New York Rep. Alexandria Ocasio-Cortez and a group of fellow progressive Democrats are heading to South America later this month on a congressional trip that will also challenge Biden administration policy in the region.
An 11-member group of lawmakers and staff plan to leave Aug. 14 to meet with officials and civil society groups in the region’s three largest leftist-ruled democracies: Brazil, Chile and Colombia. The weeklong trip to the countries’ capitals, which has not yet been announced, will be sponsored by a progressive advocacy group based in Washington and won’t use taxpayer funds, the organizers said.
“It’s long past time for a realignment of the United States’ relationship to Latin America,” Ocasio-Cortez said in a statement provided to The Times. “The U.S. needs to publicly acknowledge the harms we’ve committed through interventionist and extractive policies, and chart a new course based on trust and mutual respect.”
Rep. Joaquin Castro of Texas, the top Democrat on the influential House Foreign Affairs Subcommittee on the Western Hemisphere, is also scheduled to join the delegation. His office confirmed his plans but declined to comment further.
With the arrival to the White House of President Biden — A Democrat who prides himself on decades of familiarity with Latin America — many activists, advocates and progressive political organizations believed he would reverse some of Republican predecessor Donald Trump’s policies that they felt ignored or were hostile to the region.
But two and a half years into his presidency, Biden has maintained some of Trump’s controversial immigration policies involving Latin America; kept in place punitive measures against Cuba while opting not to revive Obama-era rapprochement; and overlooked human rights or other abuses in Mexico, Colombia and other countries in favor of U.S. economic and trade interests.
Biden’s critics on his party’s left flank believe the president fumbled last year when he refused to invite Cuba, Venezuela and Nicaragua to the Summit of the Americas, a gathering of Western Hemisphere leaders that traditionally includes all countries in the region.
The summit, held every three or four years, was held in Los Angeles in 2022, hosted by the U.S for the first time in nearly three decades. Biden’s exclusion of the three generally authoritarian countries triggered a boycott of the event by several Latin American leaders.
Meanwhile, a democratic left wave was sweeping parts of the continent.
In Brazil, veteran leftist former President Luiz Inácio Lula da Silva was returned to power on Jan. 1 after defeating a hard-right populist and staunch Trump ally.
Voters in Chile — where democracy has flourished after decades of right-wing authoritarian military rule and governments have transitioned peacefully between progressive and conservative leaders — last year elected Gabriel Boric as the youngest president in the hemisphere.
And Colombia, Washington’s closest ally in the region, for the first time in its history elected a president who did not hail from either of the country’s two traditional, mainstream pro-U.S. parties. Gustavo Petro, a former guerrilla fighter, was sworn in to office late last year.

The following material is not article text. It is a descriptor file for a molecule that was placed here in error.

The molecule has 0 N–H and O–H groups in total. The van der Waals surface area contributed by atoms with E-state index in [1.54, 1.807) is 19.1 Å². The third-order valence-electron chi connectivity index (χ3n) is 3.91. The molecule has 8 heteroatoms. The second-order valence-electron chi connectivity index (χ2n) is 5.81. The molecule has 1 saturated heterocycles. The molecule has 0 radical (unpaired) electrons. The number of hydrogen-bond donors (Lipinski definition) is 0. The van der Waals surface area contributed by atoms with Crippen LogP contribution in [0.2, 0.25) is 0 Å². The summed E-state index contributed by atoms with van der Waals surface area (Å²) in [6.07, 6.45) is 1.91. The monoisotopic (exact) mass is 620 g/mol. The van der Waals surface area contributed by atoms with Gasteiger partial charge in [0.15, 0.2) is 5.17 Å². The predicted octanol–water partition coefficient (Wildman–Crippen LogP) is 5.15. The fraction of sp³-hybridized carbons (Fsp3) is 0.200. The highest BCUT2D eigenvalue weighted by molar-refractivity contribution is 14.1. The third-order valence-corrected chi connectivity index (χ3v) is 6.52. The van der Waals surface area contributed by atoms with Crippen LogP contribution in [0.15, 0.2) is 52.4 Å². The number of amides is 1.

“We have much to learn from our counterparts in these countries, including how to confront disinformation and violent threats to our democracies, how to protect our environment from capitalist pressures, and how to engage in productive truth-and-reconciliation efforts that provide true justice to citizens that have been harmed by their governments,” Ocasio-Cortez said.
Brazil’s Da Silva, widely known as Lula, confronted his own version of the Jan. 6, 2021, attack on the U.S. Capitol when supporters of his defeated rival, Jair Bolsonaro, fueled by misinformation about election fraud, stormed and trashed the Brazilian Congress, Supreme Federal Court and presidential palace on Jan. 8 of this year, hoping to overturn Lula’s victory.
The Biden administration has also confronted numerous obstacles in its efforts to promote better governance and economic prosperity in Central America, partly in hopes of eradicating the violence and poverty that have stoked migration and requests for U.S. asylum.
Guatemala, which was not long ago on the road to cleaning up corruption and electing better leaders, is in the throes of political turmoil in which the military and wealthy business class are attempting to block a leftist presidential candidate who is leading in some polls. Meanwhile, El Salvador has been taken over by Nayib Bukele, a millennial autocrat who is ruling with an iron fist and little regard for human rights.
“The United States shares critical challenges with our friends in Latin America, but we have too often prioritized corporate interests or great power competition in our historical engagement with the region,” Sen. Bernie Sanders (I-Vermont) said in a statement ahead of the trip, which his chief of staff, Misty Rebik, is joining.
“I hope this delegation will help present a new face to the hemisphere, one based on engagement for the sake of people and planet,” Sanders added.
Other participants include Democratic Reps. Maxwell Frost of Florida, Nydia M. Velázquez of New York and Greg Casar of Texas, according to organizers at the Center for Economic Policy Research.
In addition to delving into issues surrounding democracy, the organization said, delegates will hear from South Americans on environmental protection — with a particular focus on the vast Amazon jungle, where Lula has made progress in arresting rampant deforestation.
They also plan to discuss reconciliation projects following civil wars and other unrest that have plagued the continent.
Get the best of the Los Angeles Times’ politics coverage with the Essential Politics newsletter.
This story originally appeared in Los Angeles Times.